Have you experienced a traumatic event?
Studies indicate up to 90% of individuals will experience a traumatic event in their lifetime (e.g., experiencing physical or sexual assault; domestic violence; learning of the sudden, violent death of a loved one; or exposure to mass violence (e.g., 9/11) or a natural disaster (e.g., Hurricane Katrina).
Common reactions to trauma may include feelings of shock or disbelief, intense fear, or feelings of helplessness, depression, and loss of interest in activities you used to enjoy. These reactions are normal and tend to resolve on their own with time and emotional support from friends and family.
However, when these reactions intensify and persist beyond a month after the trauma, and become disruptive to your life, then you may be experiencing Posttraumatic Stress Disorder (PTSD). PTSD is a debilitating psychological condition that may develop after exposure to a trauma.
Posttraumatic Stress Disorder symptoms may include:
- Intrusive and distressing thoughts and nightmares of the trauma.
- Persistent avoidance of reminders of the trauma (e.g., avoiding parks or other places; or using alcohol to avoid thinking about the trauma).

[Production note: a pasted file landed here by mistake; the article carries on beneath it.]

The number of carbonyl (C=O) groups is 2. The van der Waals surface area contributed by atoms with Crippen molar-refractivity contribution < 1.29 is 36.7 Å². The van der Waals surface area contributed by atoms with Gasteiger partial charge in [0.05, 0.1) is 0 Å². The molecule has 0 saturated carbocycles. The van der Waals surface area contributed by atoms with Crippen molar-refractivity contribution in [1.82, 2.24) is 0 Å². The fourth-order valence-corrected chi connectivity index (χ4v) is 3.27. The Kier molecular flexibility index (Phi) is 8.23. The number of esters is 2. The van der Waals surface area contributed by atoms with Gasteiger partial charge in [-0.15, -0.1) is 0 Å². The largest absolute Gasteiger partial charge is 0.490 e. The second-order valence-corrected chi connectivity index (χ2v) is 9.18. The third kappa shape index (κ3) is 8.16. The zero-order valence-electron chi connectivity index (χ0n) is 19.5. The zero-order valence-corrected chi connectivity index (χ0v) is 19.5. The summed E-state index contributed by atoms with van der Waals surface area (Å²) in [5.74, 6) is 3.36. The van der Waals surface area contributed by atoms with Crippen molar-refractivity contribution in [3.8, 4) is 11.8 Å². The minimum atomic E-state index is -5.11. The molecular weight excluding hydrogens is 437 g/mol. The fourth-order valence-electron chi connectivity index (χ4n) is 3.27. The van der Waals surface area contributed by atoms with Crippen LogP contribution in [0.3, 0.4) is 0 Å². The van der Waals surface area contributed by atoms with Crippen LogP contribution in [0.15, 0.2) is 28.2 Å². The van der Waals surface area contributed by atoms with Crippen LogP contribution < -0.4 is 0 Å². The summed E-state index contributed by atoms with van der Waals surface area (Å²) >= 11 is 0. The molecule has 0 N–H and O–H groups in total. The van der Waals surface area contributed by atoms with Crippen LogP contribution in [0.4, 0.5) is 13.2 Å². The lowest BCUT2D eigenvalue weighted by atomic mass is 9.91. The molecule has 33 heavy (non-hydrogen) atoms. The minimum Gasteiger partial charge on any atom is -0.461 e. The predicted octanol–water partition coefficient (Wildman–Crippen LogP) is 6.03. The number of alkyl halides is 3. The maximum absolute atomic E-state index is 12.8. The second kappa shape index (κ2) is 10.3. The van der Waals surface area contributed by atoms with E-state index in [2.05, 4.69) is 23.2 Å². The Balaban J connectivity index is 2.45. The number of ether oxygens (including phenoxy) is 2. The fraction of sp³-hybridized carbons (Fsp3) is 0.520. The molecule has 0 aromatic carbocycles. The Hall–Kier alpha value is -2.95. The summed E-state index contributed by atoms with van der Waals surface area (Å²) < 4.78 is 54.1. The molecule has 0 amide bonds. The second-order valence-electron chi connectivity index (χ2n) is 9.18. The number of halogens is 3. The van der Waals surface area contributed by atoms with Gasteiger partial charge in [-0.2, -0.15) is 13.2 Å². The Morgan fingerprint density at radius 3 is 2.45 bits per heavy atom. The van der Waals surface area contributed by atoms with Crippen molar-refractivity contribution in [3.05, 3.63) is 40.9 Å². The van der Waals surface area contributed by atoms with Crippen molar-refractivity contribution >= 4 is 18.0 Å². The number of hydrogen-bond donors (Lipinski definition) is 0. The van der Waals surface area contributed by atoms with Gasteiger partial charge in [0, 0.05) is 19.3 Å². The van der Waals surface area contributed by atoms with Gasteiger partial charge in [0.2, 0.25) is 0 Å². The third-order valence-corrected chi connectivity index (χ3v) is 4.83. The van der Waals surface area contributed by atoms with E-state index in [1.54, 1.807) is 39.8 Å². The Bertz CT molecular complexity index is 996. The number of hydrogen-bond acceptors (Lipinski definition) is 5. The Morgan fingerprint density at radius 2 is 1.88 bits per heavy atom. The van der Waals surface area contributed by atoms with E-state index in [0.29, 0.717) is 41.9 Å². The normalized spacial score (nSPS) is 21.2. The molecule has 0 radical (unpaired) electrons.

- Difficulty experiencing positive emotions such as love and happiness.
- Difficulty concentrating, difficulty sleeping, and feeling easily startled or on edge.
- Intense negative emotions such as fear, shame, and guilt.
- Believing that you are to blame for the traumatic event happening or that people are no longer trustworthy.
Treatment for PTSD typically consists of education on the nature of trauma and PTSD reactions, emotionally processing the trauma experience, identifying and replacing unrealistic thoughts and beliefs that you may hold about the traumatic event, and gradually facing situations and people that you have avoided since the trauma.
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